How To Cope With A Job Hunt During A Pandemic


This article, published by Forbes, has some excellent perspective for job seekers at this difficult time.


As if you didn’t have enough stress already, now you are on the hunt for a job. Millions of people now find themselves searching for work. Instead of that fact making you feel less alone, it just adds to your stress. How are you supposed to compete with millions of people? However, changing the way you look at your job search can help you better cope with the stress. Look at your job search as a valuable learning experience that can teach you skills for your career. View your job search as a way to learn new technology, or discover a career path. It’s easier to admit defeat and feel like things won’t change than stretch yourself outside your comfort zone to create a new life for yourself. Take that first step.

Continue to Do Interviews

You may have done countless online interviews, or you may have just had one or two. If you have social anxiety, having an online interview can be torturous. It may take you a day or two to recover from the experience. You may wonder if doing an interview is worth the emotional fallout later. Even if you feel like interviews are pointless and they haven’t gotten you anywhere, you have gained valuable practice. Continue to participate in interviews to hone those skills and keep them sharp. You never know when an interview will pay off with a job, so keep going.

Give Yourself a Day Off

You may have days where the thought of doing your job search yet again makes you want to just give up. We can all hit a wall of frustration sometimes. If you are facing a day that just seems harder than others to get your motivation going, give yourself a day off from the job hunt. Just make sure your day off doesn’t turn into another day off, and then a week off. It’s important to keep your momentum up. One day off won’t change your momentum too much, but more than that and you may be spending time trying to catch up on your job search. Designate a friend to contact you the following day to make use you are back on track.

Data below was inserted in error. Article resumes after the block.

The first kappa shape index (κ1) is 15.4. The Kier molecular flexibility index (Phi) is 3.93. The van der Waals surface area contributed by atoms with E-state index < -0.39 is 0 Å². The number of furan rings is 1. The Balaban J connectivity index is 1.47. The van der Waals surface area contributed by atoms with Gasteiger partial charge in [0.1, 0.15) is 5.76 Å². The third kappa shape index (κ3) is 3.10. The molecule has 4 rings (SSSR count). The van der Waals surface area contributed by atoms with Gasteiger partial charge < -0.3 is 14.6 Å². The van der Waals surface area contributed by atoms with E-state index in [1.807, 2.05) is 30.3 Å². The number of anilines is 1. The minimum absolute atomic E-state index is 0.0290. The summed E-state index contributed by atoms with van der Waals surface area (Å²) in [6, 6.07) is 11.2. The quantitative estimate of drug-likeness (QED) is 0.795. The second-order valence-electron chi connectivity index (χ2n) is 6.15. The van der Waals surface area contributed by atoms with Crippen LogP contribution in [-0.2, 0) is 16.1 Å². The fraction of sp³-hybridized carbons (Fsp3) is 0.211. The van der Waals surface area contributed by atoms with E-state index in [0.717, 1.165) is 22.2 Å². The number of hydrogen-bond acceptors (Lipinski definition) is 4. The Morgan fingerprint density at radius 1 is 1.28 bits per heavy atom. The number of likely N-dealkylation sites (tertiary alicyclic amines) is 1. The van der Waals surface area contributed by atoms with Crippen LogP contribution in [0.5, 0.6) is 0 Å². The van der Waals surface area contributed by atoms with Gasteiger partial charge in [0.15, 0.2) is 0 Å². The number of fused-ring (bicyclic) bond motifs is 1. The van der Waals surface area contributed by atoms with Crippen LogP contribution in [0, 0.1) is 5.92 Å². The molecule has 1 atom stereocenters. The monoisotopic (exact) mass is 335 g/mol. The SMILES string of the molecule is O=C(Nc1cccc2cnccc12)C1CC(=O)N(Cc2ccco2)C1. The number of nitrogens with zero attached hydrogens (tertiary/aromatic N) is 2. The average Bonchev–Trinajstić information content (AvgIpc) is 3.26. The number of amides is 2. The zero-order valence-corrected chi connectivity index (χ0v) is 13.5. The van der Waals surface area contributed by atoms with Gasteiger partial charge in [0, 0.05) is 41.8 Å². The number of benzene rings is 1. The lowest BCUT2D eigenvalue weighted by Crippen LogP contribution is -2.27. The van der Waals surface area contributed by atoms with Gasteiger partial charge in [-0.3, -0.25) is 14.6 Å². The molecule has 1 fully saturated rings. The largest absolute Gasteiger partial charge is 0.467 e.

Seek the Help of a Counselor

It is completely normal to experience anxiety and depression during a job hunt. You may have already been feeling overwhelmed with life even before you were let go. Meeting with a neutral third-party trained in mental health issues can help you get “unstuck” from how you are feeling. There are even mental health professionals with extra training in career counseling. You may find after working with a counselor that there is a career path that is better suited for your needs and goals.

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Join a Support Group

Job hunting, especially during a time of crisis, can lead to feelings of isolation and loneliness. You may start feeling like you are the only person dealing with this. There are virtual support groups available where you not only talk about the frustration of searching for a job during the pandemic but also give each other leads and tips. There are also job hunt groups on social media, such as #jobhuntchat on Twitter.


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Get the Word Out

Most jobs are found by job posting sites - they are found through recommendations and word-of-mouth. If you are concerned you may not have enough contacts to make that happen, you know more people than you realize. Let your social media contacts know you are looking for a job. Now is not the time to be shy - many people are job hunting. The more people you let know, the better chances you have to find something that works for you. Even if you know someone who works in an entirely different field than you, let them know you are looking. You never know who they might know.

Be Good to Yourself

It is of utmost importance right now to treat yourself with compassion and care. You have been through a lot, and you need time to just let yourself be. Schedule time in your day to do something that soothes you. That could be spending some time with a pet, practicing some deep breathing, or taking a walk - whatever helps you recharge. Be kind to yourself.

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